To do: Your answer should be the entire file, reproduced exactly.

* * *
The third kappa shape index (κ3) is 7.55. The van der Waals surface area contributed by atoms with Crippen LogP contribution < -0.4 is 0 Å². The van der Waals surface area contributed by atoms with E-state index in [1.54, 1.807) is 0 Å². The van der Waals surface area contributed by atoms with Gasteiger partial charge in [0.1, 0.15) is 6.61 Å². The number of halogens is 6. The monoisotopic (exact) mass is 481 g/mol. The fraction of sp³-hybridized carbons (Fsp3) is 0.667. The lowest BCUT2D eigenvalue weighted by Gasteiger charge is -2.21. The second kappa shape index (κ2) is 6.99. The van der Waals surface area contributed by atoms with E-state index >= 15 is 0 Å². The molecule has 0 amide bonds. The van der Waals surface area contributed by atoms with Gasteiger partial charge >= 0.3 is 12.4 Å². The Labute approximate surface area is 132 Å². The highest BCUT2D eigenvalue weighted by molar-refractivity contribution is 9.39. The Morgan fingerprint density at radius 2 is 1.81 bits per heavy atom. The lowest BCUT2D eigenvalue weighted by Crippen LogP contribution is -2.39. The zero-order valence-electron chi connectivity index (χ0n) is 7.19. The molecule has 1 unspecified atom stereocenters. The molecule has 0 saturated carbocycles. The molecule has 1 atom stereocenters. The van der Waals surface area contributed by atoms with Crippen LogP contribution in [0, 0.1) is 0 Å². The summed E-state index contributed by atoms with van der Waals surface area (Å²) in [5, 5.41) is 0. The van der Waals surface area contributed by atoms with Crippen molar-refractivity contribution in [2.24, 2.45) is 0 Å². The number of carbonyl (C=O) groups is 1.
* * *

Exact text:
The third kappa shape index (κ3) is 7.55. The van der Waals surface area contributed by atoms with Crippen LogP contribution < -0.4 is 0 Å². The van der Waals surface area contributed by atoms with E-state index in [1.54, 1.807) is 0 Å². The van der Waals surface area contributed by atoms with Gasteiger partial charge in [0.1, 0.15) is 6.61 Å². The number of halogens is 6. The monoisotopic (exact) mass is 481 g/mol. The fraction of sp³-hybridized carbons (Fsp3) is 0.667. The lowest BCUT2D eigenvalue weighted by Gasteiger charge is -2.21. The second kappa shape index (κ2) is 6.99. The van der Waals surface area contributed by atoms with E-state index >= 15 is 0 Å². The molecule has 0 amide bonds. The van der Waals surface area contributed by atoms with Gasteiger partial charge >= 0.3 is 12.4 Å². The Labute approximate surface area is 132 Å². The highest BCUT2D eigenvalue weighted by molar-refractivity contribution is 9.39. The Morgan fingerprint density at radius 2 is 1.81 bits per heavy atom. The lowest BCUT2D eigenvalue weighted by Crippen LogP contribution is -2.39. The zero-order valence-electron chi connectivity index (χ0n) is 7.19. The molecule has 1 unspecified atom stereocenters. The molecule has 0 saturated carbocycles. The molecule has 1 atom stereocenters. The van der Waals surface area contributed by atoms with Crippen LogP contribution in [0, 0.1) is 0 Å². The summed E-state index contributed by atoms with van der Waals surface area (Å²) in [5, 5.41) is 0. The van der Waals surface area contributed by atoms with Crippen molar-refractivity contribution in [2.24, 2.45) is 0 Å². The number of carbonyl (C=O) groups is 1.